As achingly Silver-Age as much of the story is, this installment is as action-packed as promised on the cover, with lots of teamwork from both the X-Men and the Five Bad Guys as they battle through the capital. The Army steps in, apprehending super-heroes and super-villains alike (which was actually pretty reasonable), and that leads to the panel that I have remembered for decades: the not-capture of the Bad Guys.

The panel is almost exactly as I remembered; I had the figures a tiny bit smaller in the frame, but otherwise the layout and composition were just as I recalled. I don't know why this panel, of the thousands upon thousands that have passed my eyeballs, is among those that have burned that flashbulb memory into my brain. There's just something about the almost pictographic arrangement and the hyper-expository dialogue that is totally charming. It's almost like old-school filmmaking when they would interrupt a scene to freeze frame and zoom in and highlight with arrows or other markers the details of a scene before letting it resume speed and play out; I get that same explainer feeling with this.

It must have made an impression of some kind. And now I have it again.

Thanks, Mike.

Wednesday, January 7, 2015

Am I just jaded? A grab bag.

So, in addition to the wonderful French graphic novel I described here, I found other stuff at that previously-unvisited-by-me comic shop, some back issues and some new. Overall, I was... underwhelmed.

I grabbed four of the Before Watchmen number ones, just to see what all the hullabaloo was about. There was hullabaloo, wasn't there? These seemed to drop off the radar pretty quickly. I guess they ran their six or four issues and got collected, but it sure didn't make a splash in my corner of the world.

Does anybody remember the 1983-season television series Casablanca that was a prequel to the classic movie? Anybody? No? Well, I felt about these books the same way I felt about that series. I worry whenever I agree with Alan Moore about anything, but I am not sure why these exist.

Tiny saving grace: Darwyn Cooke's vision of Silhouette:


So, this should have grabbed me, if anything did: a pulpy re-imagining of the JSA with some of my favorite characters, and a shot of Doc Fate with twin forty-fives on the cover - shades of The Spider!

But Society of Super-heroes did not engage me. First of all, I couldn't get the whole Multiversity thing - the comic shop guy tried to explain it to me, but either he didn't do a good job or I'm losing my capacity for Big Events, or both. Besides that, characters were introduced into the story in very off-hand ways, as if I was supposed to already know who they were, and the conflict was more of that generic crossing-dimensions-to-conquer-another-universe stuff, and I'm sorry, but those tropes are just so tired and abstract I can't connect to them anymore. Whatever happened to stories about heroes trying to save a life, or win a battle, or stop a catastrophe involving people we had learned to care about instead of millions of faceless masses that are supposed to evoke some kind of vague empathy?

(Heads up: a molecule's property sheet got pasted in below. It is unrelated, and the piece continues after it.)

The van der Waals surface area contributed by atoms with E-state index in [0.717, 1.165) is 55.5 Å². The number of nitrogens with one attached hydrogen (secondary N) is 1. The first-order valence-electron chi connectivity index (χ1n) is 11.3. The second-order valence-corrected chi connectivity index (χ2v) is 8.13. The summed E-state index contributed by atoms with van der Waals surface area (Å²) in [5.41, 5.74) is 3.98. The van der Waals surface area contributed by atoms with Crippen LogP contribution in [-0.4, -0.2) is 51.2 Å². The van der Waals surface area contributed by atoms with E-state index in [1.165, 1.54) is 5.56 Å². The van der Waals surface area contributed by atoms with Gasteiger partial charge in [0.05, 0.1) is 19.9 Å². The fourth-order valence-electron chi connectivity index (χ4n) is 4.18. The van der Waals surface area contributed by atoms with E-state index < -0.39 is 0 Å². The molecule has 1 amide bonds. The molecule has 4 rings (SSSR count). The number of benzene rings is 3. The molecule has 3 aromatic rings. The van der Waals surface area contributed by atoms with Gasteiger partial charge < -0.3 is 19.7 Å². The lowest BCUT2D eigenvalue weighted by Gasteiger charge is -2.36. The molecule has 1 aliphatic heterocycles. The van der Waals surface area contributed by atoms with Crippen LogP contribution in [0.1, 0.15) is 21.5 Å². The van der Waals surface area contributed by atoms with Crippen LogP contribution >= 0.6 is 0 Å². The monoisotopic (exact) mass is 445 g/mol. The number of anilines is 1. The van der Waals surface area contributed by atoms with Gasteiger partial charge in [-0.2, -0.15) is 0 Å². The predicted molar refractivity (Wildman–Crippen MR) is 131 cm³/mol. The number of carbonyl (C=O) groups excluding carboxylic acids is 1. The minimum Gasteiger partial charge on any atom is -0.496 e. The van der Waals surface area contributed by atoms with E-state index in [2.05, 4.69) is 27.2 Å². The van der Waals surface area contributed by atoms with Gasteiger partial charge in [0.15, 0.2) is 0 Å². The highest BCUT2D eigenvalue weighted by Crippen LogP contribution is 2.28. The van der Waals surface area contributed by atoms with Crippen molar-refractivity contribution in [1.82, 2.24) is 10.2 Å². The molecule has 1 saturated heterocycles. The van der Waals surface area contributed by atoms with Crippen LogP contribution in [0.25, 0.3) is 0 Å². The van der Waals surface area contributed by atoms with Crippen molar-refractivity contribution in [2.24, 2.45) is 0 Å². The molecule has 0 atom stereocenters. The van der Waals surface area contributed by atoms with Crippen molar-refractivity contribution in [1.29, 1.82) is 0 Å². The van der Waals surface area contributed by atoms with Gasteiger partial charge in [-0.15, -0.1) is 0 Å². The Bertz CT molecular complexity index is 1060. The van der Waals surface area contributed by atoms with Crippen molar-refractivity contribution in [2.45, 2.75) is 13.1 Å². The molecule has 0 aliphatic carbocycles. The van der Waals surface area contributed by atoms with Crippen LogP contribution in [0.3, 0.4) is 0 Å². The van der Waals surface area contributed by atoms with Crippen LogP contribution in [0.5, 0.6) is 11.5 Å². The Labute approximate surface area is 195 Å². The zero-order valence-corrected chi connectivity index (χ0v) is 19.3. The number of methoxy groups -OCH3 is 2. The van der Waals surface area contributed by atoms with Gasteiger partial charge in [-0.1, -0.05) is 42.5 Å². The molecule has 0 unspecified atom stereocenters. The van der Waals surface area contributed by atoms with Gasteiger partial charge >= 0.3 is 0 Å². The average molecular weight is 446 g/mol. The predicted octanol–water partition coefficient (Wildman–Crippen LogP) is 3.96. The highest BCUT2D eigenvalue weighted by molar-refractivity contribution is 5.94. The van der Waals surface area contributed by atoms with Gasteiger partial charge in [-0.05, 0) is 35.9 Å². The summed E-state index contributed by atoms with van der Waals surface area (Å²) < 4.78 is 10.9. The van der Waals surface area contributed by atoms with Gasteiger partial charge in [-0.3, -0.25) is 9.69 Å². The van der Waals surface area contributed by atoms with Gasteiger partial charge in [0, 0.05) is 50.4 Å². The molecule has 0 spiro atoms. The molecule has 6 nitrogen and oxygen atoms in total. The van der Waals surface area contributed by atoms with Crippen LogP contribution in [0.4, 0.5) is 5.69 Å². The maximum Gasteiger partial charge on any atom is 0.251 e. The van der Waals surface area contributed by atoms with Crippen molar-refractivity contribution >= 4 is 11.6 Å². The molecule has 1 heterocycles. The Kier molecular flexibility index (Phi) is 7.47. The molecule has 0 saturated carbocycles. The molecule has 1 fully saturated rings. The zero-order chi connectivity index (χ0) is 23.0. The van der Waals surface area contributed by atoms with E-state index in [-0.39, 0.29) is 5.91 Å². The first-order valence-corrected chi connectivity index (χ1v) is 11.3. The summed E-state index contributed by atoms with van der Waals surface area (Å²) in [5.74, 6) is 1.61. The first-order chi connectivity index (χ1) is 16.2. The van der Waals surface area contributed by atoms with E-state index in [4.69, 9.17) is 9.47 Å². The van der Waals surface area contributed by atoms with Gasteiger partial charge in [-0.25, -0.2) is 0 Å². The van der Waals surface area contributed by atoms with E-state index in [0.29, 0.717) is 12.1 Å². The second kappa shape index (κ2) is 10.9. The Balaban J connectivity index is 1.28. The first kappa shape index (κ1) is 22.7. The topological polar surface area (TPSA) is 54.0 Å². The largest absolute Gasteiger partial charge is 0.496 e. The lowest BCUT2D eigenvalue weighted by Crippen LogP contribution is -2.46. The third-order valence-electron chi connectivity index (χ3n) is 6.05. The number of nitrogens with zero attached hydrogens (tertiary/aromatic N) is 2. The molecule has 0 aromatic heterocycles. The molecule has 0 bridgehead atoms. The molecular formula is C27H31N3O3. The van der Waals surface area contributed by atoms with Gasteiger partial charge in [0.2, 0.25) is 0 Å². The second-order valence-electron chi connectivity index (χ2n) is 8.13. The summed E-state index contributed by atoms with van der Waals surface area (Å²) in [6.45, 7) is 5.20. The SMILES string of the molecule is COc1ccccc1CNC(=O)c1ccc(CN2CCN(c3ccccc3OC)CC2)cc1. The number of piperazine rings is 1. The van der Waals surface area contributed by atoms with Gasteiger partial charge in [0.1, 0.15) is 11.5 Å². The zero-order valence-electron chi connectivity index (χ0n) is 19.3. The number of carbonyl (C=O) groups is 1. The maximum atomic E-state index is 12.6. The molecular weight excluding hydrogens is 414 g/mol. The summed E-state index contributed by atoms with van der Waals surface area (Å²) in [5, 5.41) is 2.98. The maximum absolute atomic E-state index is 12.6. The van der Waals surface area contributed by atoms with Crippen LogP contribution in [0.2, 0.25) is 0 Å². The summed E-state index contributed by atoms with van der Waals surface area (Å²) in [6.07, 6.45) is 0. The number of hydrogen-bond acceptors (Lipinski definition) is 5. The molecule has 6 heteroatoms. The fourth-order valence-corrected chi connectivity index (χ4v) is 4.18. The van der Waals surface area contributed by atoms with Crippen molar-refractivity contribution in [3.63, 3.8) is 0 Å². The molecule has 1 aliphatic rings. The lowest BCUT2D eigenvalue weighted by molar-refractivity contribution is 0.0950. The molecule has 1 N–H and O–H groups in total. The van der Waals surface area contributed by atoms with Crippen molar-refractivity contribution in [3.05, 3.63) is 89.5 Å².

Tiny saving grace: Al Pratt in mask and mufti:


Is it okay to say I didn't like this all that much? I know it's a whole new direction, and I am glad that a woman named Babs is drawing Batgirl, but maybe I just have to deal with too much hipster culture in my real life to want to visit with the hipsters in Burnside. And has Batgirl been doing that eidetic memory, they've-worn-it-out-on-Sherlock-already thing for very long? I don't remember that being part of what she did, but maybe it was an outgrowth of her Oracle days. I do love the character - a couple of years ago I bought and read all nine issues of this and thought it was wonderful. Maybe I'll wait for the first trade and give it another shot; in the meantime, a colleague was fascinated by the concept so I'll lend this issue to her.

Tiny saving grace: the abundant use of DC's traditional trademark pseudonyms: Hooq for Tinder (or Hinge), Snapgab for Snapchat, and some kind of unnamed not-Facebook. I love that stuff.


Just so this is not all downer, I did buy one thing that was cool: 

Now, he is a Thark! Nobody could do Barsoon like Murphy Anderson, and all of the DC John Carter stories (by Anderson and by others) have been collected. It's worth picking up.

Tuesday, January 6, 2015

5 x 5 Bande Dessinée Critique: L'autre laideur, l'autre folie

Different Ugliness, Different Madness by Marc Males
Published byHumanoids/DC Comics, 2005

1.  This 5 x 5 review also has a late to the party tag: apparently it was part of a short-lived DC Comics venture into publishing French graphic novels about ten years ago; I found it in the mark-down bins of a comic shop while I was waiting to take Wonder Wife to her birthday dinner last month.  I picked up several sale items that evening and this was the best of the lot, by far.